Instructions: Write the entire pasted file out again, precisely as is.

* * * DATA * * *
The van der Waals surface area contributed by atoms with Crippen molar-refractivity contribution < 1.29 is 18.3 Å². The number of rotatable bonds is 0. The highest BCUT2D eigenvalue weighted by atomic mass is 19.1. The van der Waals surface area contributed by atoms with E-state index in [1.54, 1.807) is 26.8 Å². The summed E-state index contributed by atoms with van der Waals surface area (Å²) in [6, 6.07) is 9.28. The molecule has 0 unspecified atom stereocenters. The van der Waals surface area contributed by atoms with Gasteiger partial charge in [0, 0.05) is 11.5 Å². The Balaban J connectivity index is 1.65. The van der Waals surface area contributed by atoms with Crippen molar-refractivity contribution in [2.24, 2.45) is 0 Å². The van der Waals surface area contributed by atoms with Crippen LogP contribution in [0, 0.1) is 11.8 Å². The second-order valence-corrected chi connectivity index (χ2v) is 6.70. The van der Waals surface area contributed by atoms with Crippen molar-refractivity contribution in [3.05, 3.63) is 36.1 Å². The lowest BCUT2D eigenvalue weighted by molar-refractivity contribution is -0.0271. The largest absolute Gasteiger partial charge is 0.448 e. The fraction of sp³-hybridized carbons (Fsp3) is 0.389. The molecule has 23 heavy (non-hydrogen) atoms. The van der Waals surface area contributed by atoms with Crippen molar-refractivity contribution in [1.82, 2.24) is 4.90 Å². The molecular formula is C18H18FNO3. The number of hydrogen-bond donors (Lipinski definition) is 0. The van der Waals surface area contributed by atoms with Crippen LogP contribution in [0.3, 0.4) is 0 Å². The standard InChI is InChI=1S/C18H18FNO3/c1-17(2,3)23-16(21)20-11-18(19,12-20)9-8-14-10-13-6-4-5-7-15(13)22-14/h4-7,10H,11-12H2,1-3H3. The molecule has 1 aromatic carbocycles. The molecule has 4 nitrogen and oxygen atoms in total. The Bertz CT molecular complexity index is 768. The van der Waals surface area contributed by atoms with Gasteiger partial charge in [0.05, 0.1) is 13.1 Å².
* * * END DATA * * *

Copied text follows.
The van der Waals surface area contributed by atoms with Crippen molar-refractivity contribution < 1.29 is 18.3 Å². The number of rotatable bonds is 0. The highest BCUT2D eigenvalue weighted by atomic mass is 19.1. The van der Waals surface area contributed by atoms with E-state index in [1.54, 1.807) is 26.8 Å². The summed E-state index contributed by atoms with van der Waals surface area (Å²) in [6, 6.07) is 9.28. The molecule has 0 unspecified atom stereocenters. The van der Waals surface area contributed by atoms with Gasteiger partial charge in [0, 0.05) is 11.5 Å². The Balaban J connectivity index is 1.65. The van der Waals surface area contributed by atoms with Crippen molar-refractivity contribution in [2.24, 2.45) is 0 Å². The van der Waals surface area contributed by atoms with Crippen LogP contribution in [0, 0.1) is 11.8 Å². The second-order valence-corrected chi connectivity index (χ2v) is 6.70. The van der Waals surface area contributed by atoms with Crippen molar-refractivity contribution in [3.05, 3.63) is 36.1 Å². The lowest BCUT2D eigenvalue weighted by molar-refractivity contribution is -0.0271. The largest absolute Gasteiger partial charge is 0.448 e. The fraction of sp³-hybridized carbons (Fsp3) is 0.389. The molecule has 23 heavy (non-hydrogen) atoms. The van der Waals surface area contributed by atoms with Crippen molar-refractivity contribution in [1.82, 2.24) is 4.90 Å². The molecular formula is C18H18FNO3. The number of hydrogen-bond donors (Lipinski definition) is 0. The van der Waals surface area contributed by atoms with Crippen LogP contribution in [0.3, 0.4) is 0 Å². The standard InChI is InChI=1S/C18H18FNO3/c1-17(2,3)23-16(21)20-11-18(19,12-20)9-8-14-10-13-6-4-5-7-15(13)22-14/h4-7,10H,11-12H2,1-3H3. The molecule has 1 aromatic carbocycles. The molecule has 4 nitrogen and oxygen atoms in total. The Bertz CT molecular complexity index is 768. The van der Waals surface area contributed by atoms with Gasteiger partial charge in [0.05, 0.1) is 13.1 Å².